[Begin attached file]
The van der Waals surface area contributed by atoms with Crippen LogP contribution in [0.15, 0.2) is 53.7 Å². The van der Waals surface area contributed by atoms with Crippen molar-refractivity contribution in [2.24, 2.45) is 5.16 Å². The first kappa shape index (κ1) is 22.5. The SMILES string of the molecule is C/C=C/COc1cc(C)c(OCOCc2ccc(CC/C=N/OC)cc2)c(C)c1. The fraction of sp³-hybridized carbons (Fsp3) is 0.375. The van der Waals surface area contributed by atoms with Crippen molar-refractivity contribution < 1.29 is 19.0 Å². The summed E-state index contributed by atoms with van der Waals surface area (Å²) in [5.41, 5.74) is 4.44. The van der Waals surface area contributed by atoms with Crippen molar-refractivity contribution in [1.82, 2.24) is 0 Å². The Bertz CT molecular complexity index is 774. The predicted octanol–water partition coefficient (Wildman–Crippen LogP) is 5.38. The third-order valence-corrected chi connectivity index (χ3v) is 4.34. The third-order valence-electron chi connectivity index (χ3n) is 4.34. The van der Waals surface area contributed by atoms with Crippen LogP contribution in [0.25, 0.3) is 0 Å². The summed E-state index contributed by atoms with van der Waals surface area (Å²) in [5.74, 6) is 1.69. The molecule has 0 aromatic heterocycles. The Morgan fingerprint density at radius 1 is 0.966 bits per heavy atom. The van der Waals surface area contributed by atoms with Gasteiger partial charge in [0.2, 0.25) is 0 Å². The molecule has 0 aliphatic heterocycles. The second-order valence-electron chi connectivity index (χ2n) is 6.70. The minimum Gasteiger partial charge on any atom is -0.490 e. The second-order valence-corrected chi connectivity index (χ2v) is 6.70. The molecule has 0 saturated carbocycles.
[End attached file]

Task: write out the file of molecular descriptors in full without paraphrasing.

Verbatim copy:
The van der Waals surface area contributed by atoms with Crippen LogP contribution in [0.15, 0.2) is 53.7 Å². The van der Waals surface area contributed by atoms with Crippen molar-refractivity contribution in [2.24, 2.45) is 5.16 Å². The first kappa shape index (κ1) is 22.5. The SMILES string of the molecule is C/C=C/COc1cc(C)c(OCOCc2ccc(CC/C=N/OC)cc2)c(C)c1. The fraction of sp³-hybridized carbons (Fsp3) is 0.375. The van der Waals surface area contributed by atoms with Crippen molar-refractivity contribution < 1.29 is 19.0 Å². The summed E-state index contributed by atoms with van der Waals surface area (Å²) in [5.41, 5.74) is 4.44. The van der Waals surface area contributed by atoms with Crippen molar-refractivity contribution in [1.82, 2.24) is 0 Å². The Bertz CT molecular complexity index is 774. The predicted octanol–water partition coefficient (Wildman–Crippen LogP) is 5.38. The third-order valence-corrected chi connectivity index (χ3v) is 4.34. The third-order valence-electron chi connectivity index (χ3n) is 4.34. The van der Waals surface area contributed by atoms with Crippen LogP contribution in [0.25, 0.3) is 0 Å². The summed E-state index contributed by atoms with van der Waals surface area (Å²) in [5.74, 6) is 1.69. The molecule has 0 aromatic heterocycles. The Morgan fingerprint density at radius 1 is 0.966 bits per heavy atom. The van der Waals surface area contributed by atoms with Gasteiger partial charge in [0.2, 0.25) is 0 Å². The molecule has 0 aliphatic heterocycles. The second-order valence-electron chi connectivity index (χ2n) is 6.70. The minimum Gasteiger partial charge on any atom is -0.490 e. The second-order valence-corrected chi connectivity index (χ2v) is 6.70. The molecule has 0 saturated carbocycles.